Me, I ran away from neediness.
So much so – even with him . . . I remember once when we were engaged, this man and I, holding his head in my lap and his face looking up at me like a baby’s – happy like that and . . . well, what mothers like to call adoring, though it has more to do with the sweetness of mother’s milk - and the baby's utter and absolute dependency upon that milk.
That look shook me. I felt like a friend of mine who, on a whim, sprung a cartwheel on the parapet of the Glen Canyon Dam. Successfully. But she was ashen and trembling as soon as she landed back on earth, realizing how close she’d come to falling forever down.
Seeing that look, I laughed too loudly and scrambled to my feet, holding my hand out as I made for the door, “Let’s go!” And we have been going ever since. Sensibly, prudently, intensely wrong-headed at times, but always contained in a deep and abidingly companionable reliability.
And we respect each other’s individuality - have I mentioned that? Calling him over and over “my husband” – with that unavoidable little half-lilt of carressing ownership is embarrassing.
But what to call him instead? He is the steady and reliable hub of our family – but “Hub” sounds too much like an even shorter form of hubby which brings us back to husband – again. There’s no escaping it – hub and harbor and the art of husbandry. He is my husband and if I call him henceforth Hub, try to remember that it also could be short for Hubba-Hubba and Hubcap and Old Mother Hubbard – not all of which have anything to do with him, but which does serve to show that there is more there than meets the eye.
– BACK TO OUR STORY –
So Tuesday Hub and our young son were home all day again. Because it snowed – again!?
What state is this - Wisconsin? Someone is confused. We get – some years – a week of snow – usually right around Christmas. But February is supposed to be the month of perpetual (and liquid and often almost warmish) rain, remember?
However, Tuesday morning the roads were too icy for my husband (you know who I mean) to get back up the hill and so he left the car down at the bottom in a neighbors’ field after taking the girls (our daughters – who object to being called HappyKoala and Erminella – go figure) to early morning seminary and he trudged back up the hill on his own. He decided he'd work from home.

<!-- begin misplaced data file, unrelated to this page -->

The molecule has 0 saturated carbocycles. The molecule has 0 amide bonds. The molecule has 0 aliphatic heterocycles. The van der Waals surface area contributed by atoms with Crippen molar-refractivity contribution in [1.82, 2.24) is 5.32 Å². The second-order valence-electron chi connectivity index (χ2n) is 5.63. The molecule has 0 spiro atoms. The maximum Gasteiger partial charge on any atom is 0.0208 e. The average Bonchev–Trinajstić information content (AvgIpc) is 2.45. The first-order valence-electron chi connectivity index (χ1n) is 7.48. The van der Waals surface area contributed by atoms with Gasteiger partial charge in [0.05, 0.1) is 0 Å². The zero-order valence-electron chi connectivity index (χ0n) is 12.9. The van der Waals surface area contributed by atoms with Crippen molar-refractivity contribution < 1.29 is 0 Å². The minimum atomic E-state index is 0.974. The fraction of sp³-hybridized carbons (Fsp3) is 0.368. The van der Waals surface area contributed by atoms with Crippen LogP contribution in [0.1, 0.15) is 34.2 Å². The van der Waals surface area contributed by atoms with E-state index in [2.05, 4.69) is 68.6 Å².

I had other things to do that day.
At one point, Hub calls me over to look at another e-bulletin he’s received about Avian Flu – which if I call his pet dread does not mean I don’t appreciate its potential pandemic seriousness and our vulnerability here in a major migratory flyway.
(And “Hub” is just not going to work. I’d try “Fred” as in “Fred Fairly” for the gallant and sensitive though somewhat tongue-tied bicycling Oxford scientist in probably my favorite novel, except I can’t write “Fred” without thinking “Fred Flintstone” which is more the complete antithesis of this man. How about Fritz? for Fred Fairly in Fitzgerald – oh! and for Jo’s Professor Baer in Little Women – Ah?!)
So, when my dear Fritz pointed out that there was a website with advice and a list of supplies for “sheltering in place” in case of Avian Flu I told him to print it up and I’d get supplies when I next go into town – mainly, I admit, to hush his concern and get back to my own work. So he printed the list, but when I began to ask a question about one of the items – he was icily irritated, “Forget it. I’ll do it myself,” as if I were questioning the whole enterprise. Which I wasn’t, honest.